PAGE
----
CD review


By Written by Holly Hughes
March 19, 2007

About the fourth or fifth time I put this new Assembly of Dust CD on, I thought my player was still on shuffle mode surely this wasnt a new CD; it must be one of my old favorites. Thats the kind of armchair-comfy feeling I get from this band. I slip into listening to it the way Id slip into a well-worn pair of jeans. And for me thats a good thing.

The press materials list a slew of classic acts that influenced Assembly of Dust, and sure, I can hear elements of various well-known bands in their music. The thing is, theyre picking up the right elements, and fusing them in tracks that make total musical sense. Put together those magisterial Garth Hudson organ riffs from The Band, close harmonies on the order of Crosby Stills & Nash, and a jazz-infused rhythmic groove that could have come from Steely Dan what could be wrong with that?

Lead vocalist Reid Genauers earnest tenor calls to mind Jackson Browne, or maybe early Daryl Hall (theres plenty of sweet soul music swirling around here too). Its like an Americana melting pot, one that doesnt ignore Detroit or Philly, either; I dont have to learn a new vocabulary to speak this language. I don't have to break in these shoes before walking a mile in them.

As youd expect from an album titled Recollection, several tracks suggest tales told by offbeat characters bootleggers, junkyard scavengers, factory workers but you dont get coherent stories so much as rambling, cryptic reminiscences. The CD booklet prints the lyrics, but its best just to let the phrases resonate as they occur or, as the track Zero to the Skin puts it, Let the music carry you / Youre standing in your skin.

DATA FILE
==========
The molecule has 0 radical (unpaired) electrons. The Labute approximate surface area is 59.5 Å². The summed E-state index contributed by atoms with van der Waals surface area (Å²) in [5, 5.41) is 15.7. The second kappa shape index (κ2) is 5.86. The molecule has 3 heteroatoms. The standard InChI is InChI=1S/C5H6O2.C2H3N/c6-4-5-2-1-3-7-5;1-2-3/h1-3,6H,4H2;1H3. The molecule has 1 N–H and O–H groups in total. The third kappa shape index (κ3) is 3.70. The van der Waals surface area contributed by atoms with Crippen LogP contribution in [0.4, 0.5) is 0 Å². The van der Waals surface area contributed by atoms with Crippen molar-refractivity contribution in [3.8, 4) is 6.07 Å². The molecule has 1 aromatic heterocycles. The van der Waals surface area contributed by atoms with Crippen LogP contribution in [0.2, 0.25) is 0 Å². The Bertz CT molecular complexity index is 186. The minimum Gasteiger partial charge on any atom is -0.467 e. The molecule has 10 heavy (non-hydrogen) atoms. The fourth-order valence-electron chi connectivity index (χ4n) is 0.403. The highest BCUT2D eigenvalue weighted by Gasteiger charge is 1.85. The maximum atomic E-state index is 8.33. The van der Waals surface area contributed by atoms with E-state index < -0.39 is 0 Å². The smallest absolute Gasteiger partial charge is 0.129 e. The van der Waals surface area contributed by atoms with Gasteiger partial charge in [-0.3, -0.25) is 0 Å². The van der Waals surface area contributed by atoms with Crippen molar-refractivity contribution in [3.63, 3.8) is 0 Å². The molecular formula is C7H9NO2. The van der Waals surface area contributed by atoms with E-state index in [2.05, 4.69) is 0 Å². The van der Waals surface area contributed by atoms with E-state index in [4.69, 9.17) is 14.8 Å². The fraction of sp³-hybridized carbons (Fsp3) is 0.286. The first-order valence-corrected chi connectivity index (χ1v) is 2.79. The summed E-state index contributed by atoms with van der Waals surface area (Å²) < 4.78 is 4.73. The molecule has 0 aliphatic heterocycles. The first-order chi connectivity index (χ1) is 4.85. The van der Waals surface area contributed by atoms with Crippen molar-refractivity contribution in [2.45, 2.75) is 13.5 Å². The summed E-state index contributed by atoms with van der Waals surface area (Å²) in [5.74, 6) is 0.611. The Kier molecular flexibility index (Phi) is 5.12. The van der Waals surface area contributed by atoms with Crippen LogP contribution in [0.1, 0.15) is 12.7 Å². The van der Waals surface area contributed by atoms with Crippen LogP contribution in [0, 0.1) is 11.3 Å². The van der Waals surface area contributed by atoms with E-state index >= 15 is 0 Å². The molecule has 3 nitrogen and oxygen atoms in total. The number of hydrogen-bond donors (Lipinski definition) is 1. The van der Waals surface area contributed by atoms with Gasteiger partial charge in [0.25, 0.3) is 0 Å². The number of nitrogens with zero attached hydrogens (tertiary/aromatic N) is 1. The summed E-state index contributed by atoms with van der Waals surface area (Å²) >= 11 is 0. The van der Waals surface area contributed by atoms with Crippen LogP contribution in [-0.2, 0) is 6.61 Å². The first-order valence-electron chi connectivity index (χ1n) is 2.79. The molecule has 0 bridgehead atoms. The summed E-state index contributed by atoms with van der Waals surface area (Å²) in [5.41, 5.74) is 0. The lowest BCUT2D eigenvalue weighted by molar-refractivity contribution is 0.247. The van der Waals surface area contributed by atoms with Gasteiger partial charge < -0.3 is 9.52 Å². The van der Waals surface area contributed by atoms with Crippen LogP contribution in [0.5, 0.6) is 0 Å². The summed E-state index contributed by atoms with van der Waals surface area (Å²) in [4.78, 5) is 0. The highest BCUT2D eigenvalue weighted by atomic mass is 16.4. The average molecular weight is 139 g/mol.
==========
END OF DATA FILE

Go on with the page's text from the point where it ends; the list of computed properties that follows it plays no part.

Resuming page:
When you hear them sung, it's rhymes and vowel echoes that matter, not narrative like the hypnotic refrain of my favorite track on the album, "Samuel Aging": "Spells and curses / Bells and churches / Peeling bells / The silence swells / Well well well." If I had to write an English paper I couldn't explain what it means but I don't have to write an English paper on it. It's ROCK MUSIC. Get over it.

And as youd expect from a band named Assembly of Dust (think Dust Bowl, think dust-unto-dust mortality, think down-to-earth and back-to-nature), there are acoustic guitars and moaning pedal steel guitars and a wheezy organ, and a decidedly American inflection in Genauers vocals. But this is one versatile band: on tracks like Honest Hour, lead guitarist Adam Terrell gets downright country, though elsewhere (dig the opening of Truck Farm) he gets a little psychedelic fuzztone. Keyboardist Nate Wilson can do honky-tonky piano as easily as trippy organ solos, and he gets doggone funky on my other favorite track on this album, "Whistle Clock" (Wilsons nimble riffs are one of the best things about this record, by the way -- most of all because they never overstay their welcome).

It makes me wonder why this album hangs together as well as it does how do all these disparate elements fuse so well? Its not a new sound theyve got, and not a retro sound either. Its just Oh, maybe I should just shut up and enjoy it. When I listened to it intently, in Diligent Reviewer mode, this record puzzled me. But when I put it on in the car and just drove? It made perfect sense. When I put it on in the kitchen to help me chop and dice, my other other favorite track, "40 Reasons", got me dancing around the stove. Life suddenly seemed good.

Recollection works the way music is supposed to through the right brain. Take it out for a spin and youll see what I mean.